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The Best Interest » The Better-Than-Average Financial Millennial

The Better-Than-Average Financial Millennial

Highlights and Takeaways

  • The average millennial is 35 years old, earns $54,000 per year, and has a net worth (including any home equity) of around $130,000
  • 45% of millennials have student loan debt, with an average balance of $40,600
  • 52% of millennials are homeowners, with a majority of those home purchases occurring over the past 5 years
  • 55% of millennials have children, with a total U.S. birthrate in 2021 of 1.66 children per woman (it takes 2.00 children per woman for the population to replace itself, so we might be in trouble there…)
  • There are simple steps you can take to become better-than-average financially, including focusing on increased income, measuring your monthly cashflows, using tax-advantages investing vehicles, and more.

The Stats

I’m a Millennial. Many of you reading this are too. Millennials – also called Gen Y – are people born between 1981 and 1996. The average millennial is currently 35 years old.

Let’s walk through some vital financial statistics for American millennials. Then we’ll talk about how we can improve our own financial life to become above average.

Using income data and net worth data from the website DQYDJ, we can see that the average 35-year-old earns $55,000 per year and has a net worth (including home equity) of $130,000.

If we add in data from this Business Insider article, we also learn:

  • Just under half of American millennials have student loan debt. Roughly 45% of millennials have loans, with an average remaining balance of $40,600.
    • I’m sure this data skews younger. The oldest millennials are 42 years old, while the youngest are 27. Not only have college costs continued to rise in the past 20 years (affecting younger Millennials more than older), but there’s also the plain fact that older millennials have had more time to pay their loans off.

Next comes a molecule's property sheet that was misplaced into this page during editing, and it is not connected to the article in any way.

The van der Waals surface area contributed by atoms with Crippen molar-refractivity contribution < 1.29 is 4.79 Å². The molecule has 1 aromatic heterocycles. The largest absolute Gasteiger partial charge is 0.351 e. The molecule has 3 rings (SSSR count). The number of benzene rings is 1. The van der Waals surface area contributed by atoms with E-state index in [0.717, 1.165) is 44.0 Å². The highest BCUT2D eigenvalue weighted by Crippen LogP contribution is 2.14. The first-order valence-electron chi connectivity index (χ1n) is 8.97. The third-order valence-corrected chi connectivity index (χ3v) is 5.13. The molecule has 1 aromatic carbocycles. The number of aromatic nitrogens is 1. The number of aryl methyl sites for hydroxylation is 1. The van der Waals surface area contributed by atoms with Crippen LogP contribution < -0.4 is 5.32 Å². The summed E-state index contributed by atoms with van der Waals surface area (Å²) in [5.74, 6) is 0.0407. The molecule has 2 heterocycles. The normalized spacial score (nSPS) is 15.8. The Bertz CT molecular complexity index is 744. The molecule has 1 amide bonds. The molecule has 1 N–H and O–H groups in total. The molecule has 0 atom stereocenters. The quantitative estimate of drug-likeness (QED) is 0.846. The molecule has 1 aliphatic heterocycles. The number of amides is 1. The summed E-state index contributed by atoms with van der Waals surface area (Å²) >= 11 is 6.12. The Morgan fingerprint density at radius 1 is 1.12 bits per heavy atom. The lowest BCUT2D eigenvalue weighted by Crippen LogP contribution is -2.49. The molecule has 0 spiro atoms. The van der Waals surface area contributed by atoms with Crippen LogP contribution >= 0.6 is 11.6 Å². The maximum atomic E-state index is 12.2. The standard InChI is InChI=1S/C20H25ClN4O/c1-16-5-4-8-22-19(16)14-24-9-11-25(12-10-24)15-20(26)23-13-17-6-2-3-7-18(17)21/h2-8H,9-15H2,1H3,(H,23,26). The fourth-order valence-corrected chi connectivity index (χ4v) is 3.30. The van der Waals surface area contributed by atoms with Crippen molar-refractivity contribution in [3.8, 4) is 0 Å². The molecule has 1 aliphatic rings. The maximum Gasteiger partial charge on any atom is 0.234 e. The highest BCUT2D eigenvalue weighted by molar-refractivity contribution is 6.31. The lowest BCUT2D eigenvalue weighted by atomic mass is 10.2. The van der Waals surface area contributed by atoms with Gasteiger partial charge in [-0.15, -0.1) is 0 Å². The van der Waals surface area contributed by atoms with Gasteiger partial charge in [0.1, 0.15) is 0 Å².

• According to a RentCafe study, 52% of millennials own a home.
    • 18.2 million Millennials now own, or share ownership in, a home, vs. 17.2 million millennial renters (note: this data looks at the 110 largest American metro areas, thus does not include all millennials)
    • Again, this data likely has an age skew. The chart below shows how millennial homeownership first increased in the early 2000s – when the youngest millennials were still in elementary school. The oldest millennials have had a long time to buy.
    • That said, 7.1 million millennials became homeowners in the past 5 years (including yours truly). More and more younger millennials are looking to purchase homes.
    • An important caveat…home ownership might be the so-called “American Dream,” but it’s not mathematically optimal for all people, nor a great investment in general. I’m a huge proponent that your primary home is “a home first, an investment second.” You need a place to raise a family. You don’t need a 7% real return on investment.
  • According to an older (2019) Pew Research study, fewer millennials are starting families than previous generations. Pew found that 55% of millennial women had had a live birth, compared to 62% of Gen X women and 64% of Baby Boomer women in the same age range.
    • What does this have to do with personal finance?
    • First, kids are expensive. Having kids is financially challenging. And not having kids can be a symptom of an already-challenging financial life e.g. “I’m not having kids because I couldn’t afford to give them a good life,” or, “My goddamn student loans were so high we delayed having kids by 5 years.”
    • Second, birthrates drive economies. Children grow into adults – who work, consume, and oil the economic machine. Personal finance is tied to that economy.

How to Be a Better-Than-Average Millennial…At Least Financially

What can you do to rise above the average?

First, adopt a stoic mindset. If you’re “worse” than average, you’re not a bad person. And whatever happened in the past – those events that brought you to this moment – is immutable. You can’t change it. All you can do is forge on and blaze a better trail ahead.

So let’s blaze that trail.

Salary and net worth are easy-to-measure metrics, so let’s start there.

Improving Your Salary

One of the worst pieces of financial advice I see all too often is, “Did you consider increasing your income?” …as if there are raises hiding in your office cabinets if only you’d look for them!